Mommy Connections Measles Policy


Mommy Connections Measles Policy

May 1, 2014

In light of so many questions from Moms who attend our classes regarding our measles policy, we  have decided to create a formal policy.  As a company, we are STRONGLY suggesting that all Moms who attend our classes ensure they review their Provinces policy depending on the level of outbreak severity in their area.  

The Public Health Agency of Canada has issued a warning that there has been a higher than usual number of cases of measles in Canada.  Cases have been reporting in 5 Canadian Provinces including BC, Alberta, Saskatchewan, Manitoba and Ontario.

The CDC (Centre for Disease Control) states that the  Measles is the most deadly of all childhood rash/fever illnesses. The disease spreads very easily, so it is important to protect against infection. To prevent measles, children (and some adults) should be vaccinated with the measles, mumps, and rubella (MMR) vaccine. Two doses of this vaccine are needed for complete protection. Children should be given the first dose of MMR vaccine at 12 to 15 months of age. The second dose can be given 4 weeks later, but is usually given before the start of kindergarten at 4 to 6 years of age.

Many cities are now offering infants aged six months to less than 12 months living in or travelling to the outbreak zones are now eligible for an early additional dose of measles vaccine for short-term added protection against the disease.  Contact your local health link or health care provider for vaccination dates and locations and for more information on this infection.


What are Measles? a highly infectious disease characterized by a red, blotchy rash that begins on the face

How to Avoid Getting the Measles?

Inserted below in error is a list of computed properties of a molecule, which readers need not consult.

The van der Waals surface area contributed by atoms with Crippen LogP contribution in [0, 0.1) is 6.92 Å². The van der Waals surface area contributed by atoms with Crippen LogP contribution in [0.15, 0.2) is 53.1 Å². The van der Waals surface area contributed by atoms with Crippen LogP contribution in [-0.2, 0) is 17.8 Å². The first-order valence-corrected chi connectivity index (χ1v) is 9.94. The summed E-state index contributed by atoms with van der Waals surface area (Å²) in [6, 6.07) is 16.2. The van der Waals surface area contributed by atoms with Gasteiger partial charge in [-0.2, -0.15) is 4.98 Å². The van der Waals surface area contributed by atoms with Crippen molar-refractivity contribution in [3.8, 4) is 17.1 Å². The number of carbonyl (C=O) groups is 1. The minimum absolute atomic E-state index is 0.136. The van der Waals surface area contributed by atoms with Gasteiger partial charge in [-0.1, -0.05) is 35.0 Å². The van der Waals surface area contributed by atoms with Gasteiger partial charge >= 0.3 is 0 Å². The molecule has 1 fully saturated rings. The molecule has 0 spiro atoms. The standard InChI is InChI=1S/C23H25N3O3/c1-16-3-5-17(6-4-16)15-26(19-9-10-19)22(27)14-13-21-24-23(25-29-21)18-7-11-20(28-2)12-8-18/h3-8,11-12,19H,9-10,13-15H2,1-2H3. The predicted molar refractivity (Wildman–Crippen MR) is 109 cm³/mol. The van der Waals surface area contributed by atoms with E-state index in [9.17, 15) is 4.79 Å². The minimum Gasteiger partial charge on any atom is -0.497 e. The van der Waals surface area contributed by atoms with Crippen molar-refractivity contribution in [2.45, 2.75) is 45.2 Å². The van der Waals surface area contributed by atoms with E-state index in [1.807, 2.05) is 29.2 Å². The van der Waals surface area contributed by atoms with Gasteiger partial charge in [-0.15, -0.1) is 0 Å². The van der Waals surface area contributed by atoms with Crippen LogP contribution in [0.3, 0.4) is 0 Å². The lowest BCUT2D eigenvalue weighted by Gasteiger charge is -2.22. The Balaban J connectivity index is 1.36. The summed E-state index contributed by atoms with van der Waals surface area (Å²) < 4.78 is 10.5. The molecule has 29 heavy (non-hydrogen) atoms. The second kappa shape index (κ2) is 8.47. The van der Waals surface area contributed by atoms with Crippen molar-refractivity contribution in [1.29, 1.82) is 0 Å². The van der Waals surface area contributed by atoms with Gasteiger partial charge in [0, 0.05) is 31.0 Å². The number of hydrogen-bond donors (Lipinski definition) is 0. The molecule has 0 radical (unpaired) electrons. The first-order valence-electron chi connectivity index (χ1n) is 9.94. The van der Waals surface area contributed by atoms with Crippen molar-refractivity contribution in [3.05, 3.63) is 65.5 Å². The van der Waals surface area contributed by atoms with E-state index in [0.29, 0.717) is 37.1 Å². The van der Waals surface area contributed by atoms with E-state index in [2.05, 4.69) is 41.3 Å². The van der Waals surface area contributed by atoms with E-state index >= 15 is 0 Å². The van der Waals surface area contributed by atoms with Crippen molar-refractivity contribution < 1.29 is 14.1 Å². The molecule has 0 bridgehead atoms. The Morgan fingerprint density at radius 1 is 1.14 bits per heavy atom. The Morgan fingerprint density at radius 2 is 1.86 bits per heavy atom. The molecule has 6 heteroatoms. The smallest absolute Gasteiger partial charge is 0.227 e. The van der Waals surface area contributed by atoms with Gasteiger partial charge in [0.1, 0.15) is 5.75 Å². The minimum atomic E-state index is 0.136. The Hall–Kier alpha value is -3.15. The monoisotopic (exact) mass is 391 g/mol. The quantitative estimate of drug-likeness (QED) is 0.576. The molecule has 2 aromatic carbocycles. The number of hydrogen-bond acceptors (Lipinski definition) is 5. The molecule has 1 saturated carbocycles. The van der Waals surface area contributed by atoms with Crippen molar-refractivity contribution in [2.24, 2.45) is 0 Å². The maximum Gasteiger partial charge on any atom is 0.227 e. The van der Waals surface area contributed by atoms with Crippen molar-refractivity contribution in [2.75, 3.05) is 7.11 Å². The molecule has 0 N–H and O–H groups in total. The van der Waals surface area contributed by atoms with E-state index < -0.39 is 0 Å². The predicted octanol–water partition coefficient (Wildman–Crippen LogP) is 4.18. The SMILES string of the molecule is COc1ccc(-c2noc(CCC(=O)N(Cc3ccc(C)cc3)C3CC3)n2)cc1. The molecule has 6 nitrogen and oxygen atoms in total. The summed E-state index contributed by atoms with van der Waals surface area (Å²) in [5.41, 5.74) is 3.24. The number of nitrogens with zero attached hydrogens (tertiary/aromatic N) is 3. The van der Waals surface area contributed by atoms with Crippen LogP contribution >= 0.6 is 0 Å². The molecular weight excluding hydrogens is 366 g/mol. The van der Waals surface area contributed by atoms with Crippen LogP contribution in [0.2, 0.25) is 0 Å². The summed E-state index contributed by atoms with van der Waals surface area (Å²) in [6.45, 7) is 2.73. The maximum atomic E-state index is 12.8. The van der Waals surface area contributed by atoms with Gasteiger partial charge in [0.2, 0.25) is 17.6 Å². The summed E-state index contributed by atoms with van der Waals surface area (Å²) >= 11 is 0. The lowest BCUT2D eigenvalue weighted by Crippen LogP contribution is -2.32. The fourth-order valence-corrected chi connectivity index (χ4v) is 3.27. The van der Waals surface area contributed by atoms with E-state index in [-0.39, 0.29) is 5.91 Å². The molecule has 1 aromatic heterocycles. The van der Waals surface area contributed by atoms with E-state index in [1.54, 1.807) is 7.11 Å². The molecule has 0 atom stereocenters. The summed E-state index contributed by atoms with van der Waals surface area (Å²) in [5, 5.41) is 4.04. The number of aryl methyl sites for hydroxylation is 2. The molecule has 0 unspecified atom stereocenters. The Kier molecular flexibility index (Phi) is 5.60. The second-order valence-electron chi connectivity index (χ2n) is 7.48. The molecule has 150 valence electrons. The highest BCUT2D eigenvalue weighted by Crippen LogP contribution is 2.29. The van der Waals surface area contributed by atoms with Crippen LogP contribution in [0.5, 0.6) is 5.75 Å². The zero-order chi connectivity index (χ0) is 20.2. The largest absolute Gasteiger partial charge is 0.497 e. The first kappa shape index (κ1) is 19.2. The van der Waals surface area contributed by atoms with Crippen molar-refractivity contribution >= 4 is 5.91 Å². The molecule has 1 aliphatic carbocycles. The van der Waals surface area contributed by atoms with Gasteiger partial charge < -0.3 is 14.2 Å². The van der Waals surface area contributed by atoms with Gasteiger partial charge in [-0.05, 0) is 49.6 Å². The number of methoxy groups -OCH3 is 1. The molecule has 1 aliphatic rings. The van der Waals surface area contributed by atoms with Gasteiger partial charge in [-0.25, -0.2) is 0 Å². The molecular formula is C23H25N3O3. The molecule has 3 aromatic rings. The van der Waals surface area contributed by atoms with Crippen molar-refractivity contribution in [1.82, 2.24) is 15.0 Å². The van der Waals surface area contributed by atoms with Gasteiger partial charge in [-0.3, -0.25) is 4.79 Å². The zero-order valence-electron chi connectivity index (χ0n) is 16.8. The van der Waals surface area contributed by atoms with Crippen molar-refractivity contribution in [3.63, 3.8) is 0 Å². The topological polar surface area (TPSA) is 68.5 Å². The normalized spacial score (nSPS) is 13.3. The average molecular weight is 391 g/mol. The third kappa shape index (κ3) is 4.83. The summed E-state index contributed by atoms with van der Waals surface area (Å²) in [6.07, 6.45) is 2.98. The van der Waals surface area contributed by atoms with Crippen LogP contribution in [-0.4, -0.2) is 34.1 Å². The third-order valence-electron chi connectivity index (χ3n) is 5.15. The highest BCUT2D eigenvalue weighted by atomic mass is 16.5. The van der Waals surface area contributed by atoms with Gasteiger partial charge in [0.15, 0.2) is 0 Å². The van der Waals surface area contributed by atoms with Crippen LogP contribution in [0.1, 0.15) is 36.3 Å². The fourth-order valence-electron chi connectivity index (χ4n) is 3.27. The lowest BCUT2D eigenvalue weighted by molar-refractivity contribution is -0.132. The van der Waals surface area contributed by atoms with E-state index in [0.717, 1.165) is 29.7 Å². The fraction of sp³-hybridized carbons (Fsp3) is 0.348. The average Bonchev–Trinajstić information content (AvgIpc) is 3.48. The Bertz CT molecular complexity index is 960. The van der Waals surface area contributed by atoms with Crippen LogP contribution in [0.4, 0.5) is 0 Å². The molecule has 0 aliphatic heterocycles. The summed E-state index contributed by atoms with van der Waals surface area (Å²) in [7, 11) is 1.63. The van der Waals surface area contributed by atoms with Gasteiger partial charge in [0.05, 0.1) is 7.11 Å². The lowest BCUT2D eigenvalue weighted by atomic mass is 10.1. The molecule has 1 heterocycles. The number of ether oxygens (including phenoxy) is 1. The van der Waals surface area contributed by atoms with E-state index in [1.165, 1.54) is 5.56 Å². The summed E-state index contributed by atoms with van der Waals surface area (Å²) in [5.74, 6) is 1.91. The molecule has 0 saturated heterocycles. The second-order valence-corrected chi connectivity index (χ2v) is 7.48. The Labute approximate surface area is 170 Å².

The best protection against measles is vaccination with two doses of measles-containing vaccine.

The Public Health Agency of Canada reminds Canadians, especially travellers, to make sure their measles vaccinations are up to date. The first dosage of measles-containing vaccine is typically administered at 12 months of age. Measles vaccine can be given to children as early as six months of age if they are travelling to countries where measles is widely circulating or live in a community where many measles cases are occurring. If a measles vaccine is given to a child less than 12 months old, another dose should be given soon after their first birthday. For children between the ages of 6 months and 12 months who have had direct exposure to a measles case, the preventative use of immunoglobulin within six days is recommended.

If you have recently travelled and you develop symptoms similar to measles when you return to Canada, you should see a health care provider. Describe your symptoms over the phone before your appointment, so that they can arrange to see you without exposing others to measles.

Symptoms include the following:

  • fever
  • runny nose
  • drowsiness
  • irritability
  • red eyes/sensitivity to light
  • small white spots on the inside of the mouth and throat
  • red blotchy rash that starts on the face three to seven days after the start of the symptoms and then progresses down the body.

There is no specific treatment for measles. Symptoms are usually treated with medication to reduce fever and fluids.



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